Capsules of Art (藝菌膠囊) is a touring exhibition of mixed media installation, painting and video by graduates of the National Taiwan University of the Arts (國立臺灣藝術大學) two-year bachelor’s program for working professionals. The show features works by 31 artists at three locations across Taipei. On the Net: www.facebook.com/capsulesofart.
■ Mei Ling Art Gallery (美齡藝廊), National Chiang Kai-shek Memorial Hall (國立中正紀念堂), open daily from 9am to 6pm; ends Monday.
■ Tswei-xi Gallery (翠溪藝廊), Sun Yat-sen Memorial Hall (國立國父紀念館), 505 Renai Rd Sec 4, Taipei City (臺北市信義區仁愛路4段505號), Open daily from 9am to 6pm; until June 3
Photo courtesy of June Hsu
■ Campus Building, National Taiwan University of the Arts (國立臺灣藝術大學教研大樓), 59 Daguan Rd Sec 1, New Taipei city (新北市大觀路一段59號); June 10 to June 14.
From Collection to Connection (從收藏到連結) is a rare look at the history of the Tao Aboriginal tribe (達悟族), an endangered people native to Orchid Island (蘭嶼). In 1956 and 1966, a Swiss priest who worked in Taiwan brought local art to Switzerland for fundraising and preservation. His collection included Tao pottery, an artisan hand-carved boat and other unique items that were then stored in Switzerland under Elisabeth Gschwind, until she helped arrange their return to Taiwan. After a public exhibition from May 17 to December 31, the collection will continue to be housed in the National Museum of Prehistory (國立臺灣史前文化博物) in Taitung.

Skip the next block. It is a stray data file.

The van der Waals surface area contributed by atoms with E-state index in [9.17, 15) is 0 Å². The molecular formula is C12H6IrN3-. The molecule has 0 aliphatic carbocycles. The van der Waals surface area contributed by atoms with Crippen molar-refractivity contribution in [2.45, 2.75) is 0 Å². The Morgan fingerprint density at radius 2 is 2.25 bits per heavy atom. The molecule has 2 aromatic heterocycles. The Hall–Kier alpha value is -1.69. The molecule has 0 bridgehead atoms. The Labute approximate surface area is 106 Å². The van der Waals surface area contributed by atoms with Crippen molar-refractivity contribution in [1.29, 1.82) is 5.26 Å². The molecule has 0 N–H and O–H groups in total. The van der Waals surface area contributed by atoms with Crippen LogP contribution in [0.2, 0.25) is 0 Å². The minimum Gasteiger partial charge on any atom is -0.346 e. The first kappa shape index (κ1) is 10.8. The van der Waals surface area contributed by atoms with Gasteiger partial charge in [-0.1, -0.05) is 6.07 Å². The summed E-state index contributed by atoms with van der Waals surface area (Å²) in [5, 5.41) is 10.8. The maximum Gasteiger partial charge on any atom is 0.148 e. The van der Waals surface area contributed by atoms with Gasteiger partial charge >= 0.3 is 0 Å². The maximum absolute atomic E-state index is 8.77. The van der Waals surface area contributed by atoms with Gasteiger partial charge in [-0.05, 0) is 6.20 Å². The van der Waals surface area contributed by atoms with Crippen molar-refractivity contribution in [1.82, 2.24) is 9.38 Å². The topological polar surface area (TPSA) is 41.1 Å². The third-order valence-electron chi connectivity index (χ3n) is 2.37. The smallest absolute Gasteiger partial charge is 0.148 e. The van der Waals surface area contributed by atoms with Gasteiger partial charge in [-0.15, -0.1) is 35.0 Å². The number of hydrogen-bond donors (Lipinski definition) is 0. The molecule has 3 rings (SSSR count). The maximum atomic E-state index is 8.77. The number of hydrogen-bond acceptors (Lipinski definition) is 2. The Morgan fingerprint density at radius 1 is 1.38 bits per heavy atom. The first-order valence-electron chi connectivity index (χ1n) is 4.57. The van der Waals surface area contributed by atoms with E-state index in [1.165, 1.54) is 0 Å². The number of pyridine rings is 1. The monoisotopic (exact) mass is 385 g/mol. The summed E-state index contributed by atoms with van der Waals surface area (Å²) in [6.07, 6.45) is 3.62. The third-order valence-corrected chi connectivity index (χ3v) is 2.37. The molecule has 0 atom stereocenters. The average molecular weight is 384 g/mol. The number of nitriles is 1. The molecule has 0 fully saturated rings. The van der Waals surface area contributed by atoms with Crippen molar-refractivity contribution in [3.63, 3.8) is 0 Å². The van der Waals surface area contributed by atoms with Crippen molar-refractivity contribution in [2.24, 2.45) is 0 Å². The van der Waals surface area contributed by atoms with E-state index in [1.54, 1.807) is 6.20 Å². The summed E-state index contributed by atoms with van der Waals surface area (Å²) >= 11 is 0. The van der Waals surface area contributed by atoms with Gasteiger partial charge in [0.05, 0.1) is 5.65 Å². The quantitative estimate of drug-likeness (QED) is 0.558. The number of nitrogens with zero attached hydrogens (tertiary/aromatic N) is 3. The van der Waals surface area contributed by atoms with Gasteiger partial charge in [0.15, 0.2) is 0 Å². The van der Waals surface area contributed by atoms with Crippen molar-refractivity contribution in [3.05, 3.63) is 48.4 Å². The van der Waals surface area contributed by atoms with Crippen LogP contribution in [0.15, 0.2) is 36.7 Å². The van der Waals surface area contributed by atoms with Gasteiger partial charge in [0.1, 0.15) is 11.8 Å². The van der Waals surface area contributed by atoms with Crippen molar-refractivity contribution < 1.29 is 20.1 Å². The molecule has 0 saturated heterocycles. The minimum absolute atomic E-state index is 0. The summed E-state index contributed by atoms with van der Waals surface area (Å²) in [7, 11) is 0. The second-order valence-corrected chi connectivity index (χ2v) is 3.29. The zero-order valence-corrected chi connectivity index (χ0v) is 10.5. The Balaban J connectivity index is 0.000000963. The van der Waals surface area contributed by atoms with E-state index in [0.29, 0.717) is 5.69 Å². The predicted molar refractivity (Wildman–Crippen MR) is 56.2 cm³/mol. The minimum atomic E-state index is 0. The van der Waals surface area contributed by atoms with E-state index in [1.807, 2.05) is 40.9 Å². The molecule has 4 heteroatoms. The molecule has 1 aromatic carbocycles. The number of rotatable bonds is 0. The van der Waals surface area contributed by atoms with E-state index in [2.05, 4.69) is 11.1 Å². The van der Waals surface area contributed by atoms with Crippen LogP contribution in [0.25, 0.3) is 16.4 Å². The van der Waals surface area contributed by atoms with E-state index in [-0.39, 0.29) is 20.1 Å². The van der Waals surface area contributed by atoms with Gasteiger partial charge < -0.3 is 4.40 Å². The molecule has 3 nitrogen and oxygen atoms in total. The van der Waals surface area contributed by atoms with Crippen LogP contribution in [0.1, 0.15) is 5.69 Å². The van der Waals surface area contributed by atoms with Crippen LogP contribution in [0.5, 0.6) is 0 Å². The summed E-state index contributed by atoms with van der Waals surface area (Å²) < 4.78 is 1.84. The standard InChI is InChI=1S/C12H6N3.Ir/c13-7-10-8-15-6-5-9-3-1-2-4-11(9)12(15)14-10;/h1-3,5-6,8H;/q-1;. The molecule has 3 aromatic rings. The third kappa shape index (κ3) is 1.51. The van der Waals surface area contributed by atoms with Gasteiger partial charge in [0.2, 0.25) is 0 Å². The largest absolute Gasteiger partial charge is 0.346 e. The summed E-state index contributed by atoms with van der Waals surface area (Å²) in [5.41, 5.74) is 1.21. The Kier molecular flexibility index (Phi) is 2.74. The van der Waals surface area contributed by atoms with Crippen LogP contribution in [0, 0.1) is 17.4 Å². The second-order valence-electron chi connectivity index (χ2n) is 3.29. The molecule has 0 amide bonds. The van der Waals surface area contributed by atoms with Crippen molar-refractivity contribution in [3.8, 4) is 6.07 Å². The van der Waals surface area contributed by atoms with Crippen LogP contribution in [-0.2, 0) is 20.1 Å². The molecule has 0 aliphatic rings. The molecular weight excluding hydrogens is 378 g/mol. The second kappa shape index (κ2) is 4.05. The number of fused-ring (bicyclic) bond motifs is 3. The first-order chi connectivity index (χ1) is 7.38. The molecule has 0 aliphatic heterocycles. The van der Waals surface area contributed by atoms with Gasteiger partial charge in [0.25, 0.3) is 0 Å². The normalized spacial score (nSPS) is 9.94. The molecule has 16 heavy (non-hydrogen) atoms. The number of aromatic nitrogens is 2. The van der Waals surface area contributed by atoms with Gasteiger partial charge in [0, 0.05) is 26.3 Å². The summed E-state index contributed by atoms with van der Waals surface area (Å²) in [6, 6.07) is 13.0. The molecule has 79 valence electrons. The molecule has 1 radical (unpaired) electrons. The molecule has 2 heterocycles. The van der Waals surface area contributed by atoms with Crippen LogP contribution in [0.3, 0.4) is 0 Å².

■ National Museum of Prehistory, 1 Museum Rd, Taitung City (台東市博物館路1號), tel: (08) 938-1166, open Tuesdays to Sundays from 9am to 5pm
Photo courtesy of KMFA
■ Until Dec. 31
In Artists at TAV (藝術家們在TAV), three residents of the Taipei Artist Village offer art and a lunch party. Today, it’s Chen Po-I (陳伯義) with art based on kitchen wares and a menu inspired by Greater Tainan: salty rice pudding, crab cakes, traditional sausage, casserole duck, fish ball soup, crystal dumplings, mullet, sweet barley soup and other foods sourced from southern Taiwan, served with an artist’s talk on the visual detail and stories behind each dish. Upcoming lunches for Chiu Chao-Tsai (邱昭財) and Chin Cheng-Te (秦政德) are scheduled for 12pm on June 6 and June 20, respectively. Seating is limited and granted with written application on a first come, first served basis. For more information, visit www.facebook.com/artists.at.tav
■ Barry Room, Taipei Artist Village (台北國際藝術村百里廳), 7 Beiping E Rd, Taipei City (台北市北平東路7號), tel: (02) 3393-7377. Open Tuesdays to Sundays from 11am to 9pm
Photo courtesy of TAV
■ Opening reception today from 6pm to 8pm. Until July 6
Su Hui-yu (蘇匯宇), an acclaimed video artist and new father, presents his latest film about the uptick in whale deaths at a solo video exhibition in IT Park Gallery (伊通公園). Today, observers remark that whales are stranding themselves on beaches with increasing frequency. Su argues that the only thing changing is human perspective: Humans believe there are more such whale deaths because there are more humans living near coastlines to detect them. In Whale Mass Suicide (鯨魚集體自殺), Su revisits whale death through the inexpert, untaught and perhaps clearest human perspective — that of a toddler, his daughter, who watches him as he stages the movements of a beached whale.
■ IT Park Gallery (伊通公園), 2F-3F, 41 Yitong St, Taipei City (台北市伊通街41號2-3樓). tel: (02) 2507-7243. Open Tuesdays to Saturdays from 1pm to 10pm
■ Opening reception today at 7pm. Until June 21